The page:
This practice paper is connected to a dataset (Dunning et al.,2017) containing the original overview of the sample group statistics and graphs, in an Excel spreadsheet. Over the course of two months, the web-interfaces, help-pages and metadata-records of over 40 data repositories have been examined, to score the individual data repository against the FAIR principles and facets.

The traffic-light rating system enables colour-coding according to compliance and vagueness. The statistical analysis provides overall, categorised, on the principles focussing, and on the facet focussing results.

The analysis includes the statistical and descriptive evaluation, followed by elaborations on Elements of the FAIR Data Principles, the subject specific or repository specific differences, and subsequently what repositories can do to improve their information architecture.

URL : Are the FAIR Data Principles Fair?

DOI: https://doi.org/10.2218/ijdc.v12i2.567

 

Integration of an Active Research Data System with a Data Repository to Streamline the Research Data Lifecyle: Pure-NOMAD Case Study

Authors : Simone Ivan Conte, Federica Fina, Michalis Psalios, Shyam Ryal, Tomas Lebl, Anna Clements

Research funders have introduced requirements that expect researchers to properly manage and publicly share their research data, and expect institutions to put in place services to support researchers in meeting these requirements.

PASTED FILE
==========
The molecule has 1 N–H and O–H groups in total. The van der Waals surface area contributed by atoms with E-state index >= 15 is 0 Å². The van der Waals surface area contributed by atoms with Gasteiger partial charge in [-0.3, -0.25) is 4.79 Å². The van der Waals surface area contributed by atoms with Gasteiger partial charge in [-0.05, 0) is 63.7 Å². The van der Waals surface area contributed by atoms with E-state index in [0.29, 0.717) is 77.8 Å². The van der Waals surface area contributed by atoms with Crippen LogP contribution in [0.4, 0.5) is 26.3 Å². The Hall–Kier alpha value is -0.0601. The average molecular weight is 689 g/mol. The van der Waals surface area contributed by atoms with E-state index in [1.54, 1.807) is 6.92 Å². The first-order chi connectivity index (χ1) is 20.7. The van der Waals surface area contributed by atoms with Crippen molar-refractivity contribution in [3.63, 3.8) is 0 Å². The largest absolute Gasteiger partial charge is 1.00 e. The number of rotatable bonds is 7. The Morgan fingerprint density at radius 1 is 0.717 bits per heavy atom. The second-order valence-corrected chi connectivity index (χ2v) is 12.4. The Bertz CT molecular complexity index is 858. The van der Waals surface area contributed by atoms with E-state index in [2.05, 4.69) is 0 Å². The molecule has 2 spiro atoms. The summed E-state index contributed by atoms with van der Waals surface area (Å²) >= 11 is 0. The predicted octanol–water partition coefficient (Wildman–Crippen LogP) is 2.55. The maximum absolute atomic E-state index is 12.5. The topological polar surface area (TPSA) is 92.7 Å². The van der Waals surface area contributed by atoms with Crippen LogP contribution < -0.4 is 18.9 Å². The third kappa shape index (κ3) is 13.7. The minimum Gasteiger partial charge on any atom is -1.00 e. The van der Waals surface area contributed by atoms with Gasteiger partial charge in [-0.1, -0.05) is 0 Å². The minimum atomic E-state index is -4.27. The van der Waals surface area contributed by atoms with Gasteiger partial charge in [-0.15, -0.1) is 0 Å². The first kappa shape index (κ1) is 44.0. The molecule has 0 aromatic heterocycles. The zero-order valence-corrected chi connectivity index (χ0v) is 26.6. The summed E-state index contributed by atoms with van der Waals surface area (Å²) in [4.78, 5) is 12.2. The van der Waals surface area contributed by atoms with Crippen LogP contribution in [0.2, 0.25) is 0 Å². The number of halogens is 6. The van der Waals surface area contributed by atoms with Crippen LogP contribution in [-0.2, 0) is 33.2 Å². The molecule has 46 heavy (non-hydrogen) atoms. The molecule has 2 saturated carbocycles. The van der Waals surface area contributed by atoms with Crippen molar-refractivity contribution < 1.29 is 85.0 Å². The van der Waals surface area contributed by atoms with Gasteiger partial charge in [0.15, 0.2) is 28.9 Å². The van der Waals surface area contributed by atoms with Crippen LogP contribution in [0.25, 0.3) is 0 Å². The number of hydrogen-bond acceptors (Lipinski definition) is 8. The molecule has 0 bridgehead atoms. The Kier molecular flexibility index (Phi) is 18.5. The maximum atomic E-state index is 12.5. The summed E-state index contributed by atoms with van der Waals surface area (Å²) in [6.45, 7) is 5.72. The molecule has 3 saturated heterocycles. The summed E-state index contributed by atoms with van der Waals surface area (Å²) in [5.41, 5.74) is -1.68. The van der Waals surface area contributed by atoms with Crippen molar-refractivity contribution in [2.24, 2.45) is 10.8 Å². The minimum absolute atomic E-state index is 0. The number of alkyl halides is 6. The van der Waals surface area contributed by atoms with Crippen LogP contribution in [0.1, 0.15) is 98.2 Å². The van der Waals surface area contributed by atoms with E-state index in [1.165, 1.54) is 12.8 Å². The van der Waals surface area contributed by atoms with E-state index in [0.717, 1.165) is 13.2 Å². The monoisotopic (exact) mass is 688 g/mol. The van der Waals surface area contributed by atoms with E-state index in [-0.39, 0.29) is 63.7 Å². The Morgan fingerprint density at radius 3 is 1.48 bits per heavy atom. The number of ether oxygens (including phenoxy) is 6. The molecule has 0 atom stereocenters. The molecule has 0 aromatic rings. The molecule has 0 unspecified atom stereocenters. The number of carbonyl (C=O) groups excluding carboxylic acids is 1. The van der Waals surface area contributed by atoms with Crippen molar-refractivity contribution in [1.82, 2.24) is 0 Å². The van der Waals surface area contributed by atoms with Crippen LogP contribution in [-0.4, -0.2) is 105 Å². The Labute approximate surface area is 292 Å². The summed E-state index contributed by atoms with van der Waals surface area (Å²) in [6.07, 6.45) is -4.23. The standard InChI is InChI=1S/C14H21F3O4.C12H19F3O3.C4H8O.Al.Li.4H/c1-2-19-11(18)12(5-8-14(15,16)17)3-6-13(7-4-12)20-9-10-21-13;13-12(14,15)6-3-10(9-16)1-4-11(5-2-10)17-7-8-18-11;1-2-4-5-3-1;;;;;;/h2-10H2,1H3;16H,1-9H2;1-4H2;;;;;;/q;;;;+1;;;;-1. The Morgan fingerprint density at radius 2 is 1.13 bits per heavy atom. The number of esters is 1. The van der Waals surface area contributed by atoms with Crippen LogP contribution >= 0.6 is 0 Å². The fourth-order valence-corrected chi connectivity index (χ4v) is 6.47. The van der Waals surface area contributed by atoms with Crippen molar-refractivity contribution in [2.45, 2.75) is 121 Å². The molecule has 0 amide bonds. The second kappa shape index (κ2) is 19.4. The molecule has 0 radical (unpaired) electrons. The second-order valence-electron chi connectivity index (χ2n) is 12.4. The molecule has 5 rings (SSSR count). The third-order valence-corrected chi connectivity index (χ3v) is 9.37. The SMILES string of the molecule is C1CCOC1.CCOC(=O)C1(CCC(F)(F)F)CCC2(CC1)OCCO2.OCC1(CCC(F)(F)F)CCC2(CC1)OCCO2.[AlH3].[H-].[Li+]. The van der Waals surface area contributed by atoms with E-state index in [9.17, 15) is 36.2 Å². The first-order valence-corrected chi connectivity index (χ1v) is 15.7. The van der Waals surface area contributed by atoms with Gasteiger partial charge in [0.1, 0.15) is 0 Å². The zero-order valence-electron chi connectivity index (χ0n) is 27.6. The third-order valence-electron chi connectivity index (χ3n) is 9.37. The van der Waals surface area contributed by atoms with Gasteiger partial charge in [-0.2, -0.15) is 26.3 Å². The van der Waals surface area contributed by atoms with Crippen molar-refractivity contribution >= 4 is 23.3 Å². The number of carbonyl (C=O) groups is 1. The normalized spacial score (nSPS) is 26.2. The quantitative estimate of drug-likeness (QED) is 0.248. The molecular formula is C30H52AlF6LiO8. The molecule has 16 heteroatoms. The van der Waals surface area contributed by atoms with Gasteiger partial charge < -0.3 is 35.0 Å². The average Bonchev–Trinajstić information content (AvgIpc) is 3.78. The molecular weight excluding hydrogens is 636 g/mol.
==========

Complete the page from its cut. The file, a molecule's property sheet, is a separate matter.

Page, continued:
So far the general focus of these services and systems has been on addressing the final stages of the research data lifecycle (archive, share and re-use), rather than stages related to the active phase of the cycle (collect/create and analyse).

As a result, full integration of active data management systems with data repositories is not yet the norm, making the streamlined transition of data from an active to a published and archived status an important challenge.

In this paper we present the integration between an active data management system developed in-house (NOMAD) and Elsevier’s Pure data repository used at our institution, with the aim of offering a simple workflow to facilitate and promote the data deposit process.

The integration results in a new data management and publication workflow that helps researchers to save time, minimize human errors related to manually handling files, and further promote data deposit together with collaboration across the institution.

URL : Integration of an Active Research Data System with a Data Repository to Streamline the Research Data Lifecyle: Pure-NOMAD Case Study

Practices of research data curation in institutional repositories: A qualitative view from repository staff

Authors : Dong Joon Lee, Besiki Stvilia